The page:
How to Finance Japanese Earthquake Recovery

a guest post, by Paul Smedberg

Create “deeds” to individual square centimeter plots of the Imperial Palace grounds as a one-time-only special issuance from the Japanese Mint. The Emperor’s residence, the Imperial Palace in Tokyo is 7.41 square kilometers in size and would continue to function as-is, apart from the transfer of “ownership” to the deed-holders.

The Kobe earthquake cost about 10-trillion yen. To raise double that amount would involve selling each square centimeter for 270 yen (about $3.31).

Japanese citizens have a high saving rate and, my theory goes, would invest in these deeds.

Others around the world could purchase the square centimeters in solidarity.

The square centimeters would be randomly assigned to specific locations identifiable through GPS. You could visit the Imperial Palace and find your particular square centimeters. Perhaps traditions and rituals would build up around such visits.

Perhaps there would be a secondary market trading these deeds.

Perhaps deeds for noteworthy locations such as within the Imperial Palace itself, the Nijubashi Bridge or the residence of the Tokugawa shogun would become worth more in trading on this secondary market.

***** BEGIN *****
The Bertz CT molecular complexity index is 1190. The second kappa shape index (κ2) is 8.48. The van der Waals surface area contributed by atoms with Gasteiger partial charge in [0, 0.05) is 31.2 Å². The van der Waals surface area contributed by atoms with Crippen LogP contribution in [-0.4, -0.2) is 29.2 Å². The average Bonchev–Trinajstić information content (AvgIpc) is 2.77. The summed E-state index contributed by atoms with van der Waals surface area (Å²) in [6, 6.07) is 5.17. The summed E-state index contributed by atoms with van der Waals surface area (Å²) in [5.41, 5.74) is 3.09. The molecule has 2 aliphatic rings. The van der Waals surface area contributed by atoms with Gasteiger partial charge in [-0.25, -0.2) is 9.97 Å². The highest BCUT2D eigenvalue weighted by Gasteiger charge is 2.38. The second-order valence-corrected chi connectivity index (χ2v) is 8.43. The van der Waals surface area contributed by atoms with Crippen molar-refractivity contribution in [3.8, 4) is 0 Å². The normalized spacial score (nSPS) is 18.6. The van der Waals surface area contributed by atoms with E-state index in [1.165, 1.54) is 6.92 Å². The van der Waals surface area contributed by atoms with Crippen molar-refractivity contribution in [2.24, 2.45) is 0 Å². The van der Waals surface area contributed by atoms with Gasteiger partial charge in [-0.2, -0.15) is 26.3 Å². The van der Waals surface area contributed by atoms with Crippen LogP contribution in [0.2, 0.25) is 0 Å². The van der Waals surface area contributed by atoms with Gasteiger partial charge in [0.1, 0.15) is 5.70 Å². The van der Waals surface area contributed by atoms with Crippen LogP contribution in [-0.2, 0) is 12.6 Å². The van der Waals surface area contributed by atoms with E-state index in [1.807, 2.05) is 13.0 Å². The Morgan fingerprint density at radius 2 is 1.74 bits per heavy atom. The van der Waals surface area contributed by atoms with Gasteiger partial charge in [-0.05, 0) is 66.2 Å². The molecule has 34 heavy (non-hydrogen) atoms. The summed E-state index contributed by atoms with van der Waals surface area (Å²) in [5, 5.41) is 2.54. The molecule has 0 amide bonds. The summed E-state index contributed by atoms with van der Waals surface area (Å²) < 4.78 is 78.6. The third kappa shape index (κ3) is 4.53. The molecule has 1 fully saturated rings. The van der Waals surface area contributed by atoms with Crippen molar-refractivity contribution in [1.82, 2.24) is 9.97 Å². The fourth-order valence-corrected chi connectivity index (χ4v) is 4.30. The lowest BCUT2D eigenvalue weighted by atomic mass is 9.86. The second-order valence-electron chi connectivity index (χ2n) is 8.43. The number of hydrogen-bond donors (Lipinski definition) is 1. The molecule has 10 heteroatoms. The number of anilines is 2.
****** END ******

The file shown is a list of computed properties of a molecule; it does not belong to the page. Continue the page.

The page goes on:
This sort of issuance would be less inflationary than printing more money or issuing bonds.

It may be the one-time-only way to raise $2.44 trillion dollars with the least negative impact on the Japanese economy.

This essay originally appeared in [BracketBracket]

To be reassured that radiation levels are not a danger public safety, click this flower:


One Response to How to Finance Japanese Earthquake Recovery

  1. brinkka2011 says: Just right points?I would be aware that as anyone who in reality doesnt write on blogs a lot (in fact, this can be my first submit), I dont assume the time period lurker is very turning into to a non-posting reader. Its no longer your fault in the least , however possibly the blogosphere may come up with a better, non-creepy title for the 90% folks that experience studying the content material .


Leave a Reply

Fill in your details below or click an icon to log in: Logo

You are commenting using your account. Log Out / Change )

Twitter picture

You are commenting using your Twitter account. Log Out / Change )

Facebook photo

You are commenting using your Facebook account. Log Out / Change )

Google+ photo

You are commenting using your Google+ account. Log Out / Change )

Connecting to %s

%d bloggers like this: